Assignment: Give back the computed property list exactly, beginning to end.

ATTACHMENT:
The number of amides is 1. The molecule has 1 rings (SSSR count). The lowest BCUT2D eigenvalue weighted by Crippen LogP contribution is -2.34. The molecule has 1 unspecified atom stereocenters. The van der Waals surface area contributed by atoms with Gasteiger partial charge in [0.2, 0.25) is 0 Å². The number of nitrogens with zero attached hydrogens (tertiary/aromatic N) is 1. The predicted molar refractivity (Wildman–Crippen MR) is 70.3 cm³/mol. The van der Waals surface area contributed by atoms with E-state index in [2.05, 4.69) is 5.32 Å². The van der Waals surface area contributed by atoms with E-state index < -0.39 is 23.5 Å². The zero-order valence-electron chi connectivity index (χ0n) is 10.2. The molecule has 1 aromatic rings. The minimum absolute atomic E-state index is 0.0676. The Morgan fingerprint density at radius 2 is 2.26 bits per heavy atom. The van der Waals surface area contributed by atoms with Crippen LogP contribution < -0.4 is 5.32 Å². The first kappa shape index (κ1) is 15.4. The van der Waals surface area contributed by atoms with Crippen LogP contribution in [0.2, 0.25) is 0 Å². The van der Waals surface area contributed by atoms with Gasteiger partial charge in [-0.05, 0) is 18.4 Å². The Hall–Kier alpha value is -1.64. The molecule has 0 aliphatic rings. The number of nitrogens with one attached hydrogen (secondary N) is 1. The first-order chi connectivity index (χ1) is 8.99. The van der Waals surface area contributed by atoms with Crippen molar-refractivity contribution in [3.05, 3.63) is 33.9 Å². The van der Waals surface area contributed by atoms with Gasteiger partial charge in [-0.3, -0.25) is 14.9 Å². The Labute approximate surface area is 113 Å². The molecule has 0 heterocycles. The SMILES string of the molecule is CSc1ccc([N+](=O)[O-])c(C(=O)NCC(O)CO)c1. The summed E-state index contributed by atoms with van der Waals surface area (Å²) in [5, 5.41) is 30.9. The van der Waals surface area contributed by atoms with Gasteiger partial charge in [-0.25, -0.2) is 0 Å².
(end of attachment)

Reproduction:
The number of amides is 1. The molecule has 1 rings (SSSR count). The lowest BCUT2D eigenvalue weighted by Crippen LogP contribution is -2.34. The molecule has 1 unspecified atom stereocenters. The van der Waals surface area contributed by atoms with Gasteiger partial charge in [0.2, 0.25) is 0 Å². The number of nitrogens with zero attached hydrogens (tertiary/aromatic N) is 1. The predicted molar refractivity (Wildman–Crippen MR) is 70.3 cm³/mol. The van der Waals surface area contributed by atoms with E-state index in [2.05, 4.69) is 5.32 Å². The van der Waals surface area contributed by atoms with E-state index < -0.39 is 23.5 Å². The zero-order valence-electron chi connectivity index (χ0n) is 10.2. The molecule has 1 aromatic rings. The minimum absolute atomic E-state index is 0.0676. The Morgan fingerprint density at radius 2 is 2.26 bits per heavy atom. The van der Waals surface area contributed by atoms with Crippen LogP contribution < -0.4 is 5.32 Å². The first kappa shape index (κ1) is 15.4. The van der Waals surface area contributed by atoms with Crippen LogP contribution in [0.2, 0.25) is 0 Å². The van der Waals surface area contributed by atoms with Gasteiger partial charge in [-0.05, 0) is 18.4 Å². The Hall–Kier alpha value is -1.64. The molecule has 0 aliphatic rings. The number of nitrogens with one attached hydrogen (secondary N) is 1. The first-order chi connectivity index (χ1) is 8.99. The van der Waals surface area contributed by atoms with Crippen molar-refractivity contribution in [3.05, 3.63) is 33.9 Å². The van der Waals surface area contributed by atoms with Gasteiger partial charge in [-0.3, -0.25) is 14.9 Å². The Labute approximate surface area is 113 Å². The molecule has 0 heterocycles. The SMILES string of the molecule is CSc1ccc([N+](=O)[O-])c(C(=O)NCC(O)CO)c1. The summed E-state index contributed by atoms with van der Waals surface area (Å²) in [5, 5.41) is 30.9. The van der Waals surface area contributed by atoms with Gasteiger partial charge in [-0.25, -0.2) is 0 Å².